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Ever had a colleague that does the exact same job as you, but rolls into work in a brand new car, seems to have a new outfit every single day, eats out five times a week, and thought, how the hell can they afford all this?
Well, chances are, they can’t.
Let’s take a look at the facts…
- 78% of workers live paycheck to paycheck every month
- Almost 25% of UK adults have no savings to fall back on
- The average household is more than £15,000 in debt
So, if you find yourself constantly looking around you wondering why everyone else you know can afford new cars, new clothes, holidays, and countless other activities when you’re living frugally and without doing any of those things, I’ve got news for you. Those people are probably living beyond their means.
Those people are probably going into debt every month, maxing out their overdraft, and living paycheck to paycheck.
Now, sure, some of your friends are probably just doing well for themselves. Maybe your colleague is on a much higher salary than you (if you do the same job, just ask! Not talking about our salaries only benefits the bosses).
The majority of the time, however, if you’re not quite sure how someone can afford to spend their money the way they do, that’s because they’re spending money that’s not theirs.
Living beyond your means is an easy habit to get trapped in. Especially when social media flaunts luxurious lifestyles every 3 seconds. So, how do you really know if you’re living frugally – or constantly living beyond your means? Below, I’ve compiled some tell-tale ways to figure that out.
Pssst..! While you’re here, make sure you’ve unlocked your free access to The Wallet Moth Freebie Library, which is absolutely full resources all designed to help you start building a life that works for you, including free cheap & healthy meal planners, printables, a minimalist declutter checklist, and so much more!
1. You rarely save anything each month
If saving anything from your paycheck is an afterthought or something you rarely manage to do, you’re probably living beyond your means.
In an ideal world, you should be able to save 10% of your income (after tax) every month. I recommend arranging a direct debt to take that percentage of your income the day you get paid and send it to a savings account. That way, you don’t even have a chance to miss the money that’s gone – and are building up a nice savings pot automatically each month.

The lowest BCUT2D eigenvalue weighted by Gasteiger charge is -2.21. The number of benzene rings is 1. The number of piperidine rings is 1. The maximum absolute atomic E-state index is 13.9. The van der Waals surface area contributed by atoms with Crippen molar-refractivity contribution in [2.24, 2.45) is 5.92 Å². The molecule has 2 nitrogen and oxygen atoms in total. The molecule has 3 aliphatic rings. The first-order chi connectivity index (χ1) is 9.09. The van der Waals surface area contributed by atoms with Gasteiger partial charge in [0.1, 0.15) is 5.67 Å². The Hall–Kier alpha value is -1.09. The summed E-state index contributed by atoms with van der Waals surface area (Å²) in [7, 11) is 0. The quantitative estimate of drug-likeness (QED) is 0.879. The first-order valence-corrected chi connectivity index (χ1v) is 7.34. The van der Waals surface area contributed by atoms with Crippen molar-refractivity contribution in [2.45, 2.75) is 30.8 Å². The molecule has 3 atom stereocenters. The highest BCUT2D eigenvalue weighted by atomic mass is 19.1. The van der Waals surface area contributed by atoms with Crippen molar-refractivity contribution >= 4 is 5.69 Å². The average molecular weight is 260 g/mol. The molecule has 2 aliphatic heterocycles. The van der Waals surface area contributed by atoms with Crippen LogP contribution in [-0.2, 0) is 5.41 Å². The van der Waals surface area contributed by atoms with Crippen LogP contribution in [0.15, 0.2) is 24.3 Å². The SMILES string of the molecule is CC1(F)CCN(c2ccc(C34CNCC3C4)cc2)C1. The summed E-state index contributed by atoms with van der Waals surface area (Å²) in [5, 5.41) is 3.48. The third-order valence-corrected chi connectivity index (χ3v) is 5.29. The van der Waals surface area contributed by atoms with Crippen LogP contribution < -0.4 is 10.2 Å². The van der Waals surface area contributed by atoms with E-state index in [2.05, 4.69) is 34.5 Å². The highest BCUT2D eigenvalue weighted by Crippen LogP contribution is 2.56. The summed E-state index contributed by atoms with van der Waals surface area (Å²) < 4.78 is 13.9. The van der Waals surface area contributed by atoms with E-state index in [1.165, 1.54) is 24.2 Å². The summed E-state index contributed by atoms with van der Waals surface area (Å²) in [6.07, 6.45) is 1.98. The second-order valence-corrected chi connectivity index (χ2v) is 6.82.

2. You’re constantly living paycheck to paycheck
If you’re always counting down the days until your next payday and scrimping pennies to get by, you’re probably living beyond your means.
Your life should not be dictated by your paycheck. Having a budget that allocates an accurate percentage of your income not only to rent and bills, but also to your food bills, transport and fuel costs, leisure/entertainment expenses, child care, savings and investments, and any other fixed expenses you have will ensure you can always afford what you need.
Living paycheck to paycheck can refer to people who have no extra money to put into savings each month or people who borrow money in order to last until the next payday. Although there are always exceptions, many people wrongly assume they don’t earn enough to save any money – it’s simply a shift in how you think about your money that is needed.
3. You are always in your overdraft
If you go into your overdraft every month or consistently max out your credit cards, you are probably living beyond your means.
Your overdraft should be a safety net for unexpected incidents and emergencies – and even then, you should have your own emergency fund to immediately enable you to get out of your overdraft. If you treat your credit cards and overdraft allowance like your own money, this is a sign that you need to make some drastic changes to how you spend your money.
4. You borrow money for big expenses
If you take out loans or find yourself borrowing money from the bank, friends, or family for big expenses like holidays, you’re probably living beyond your means.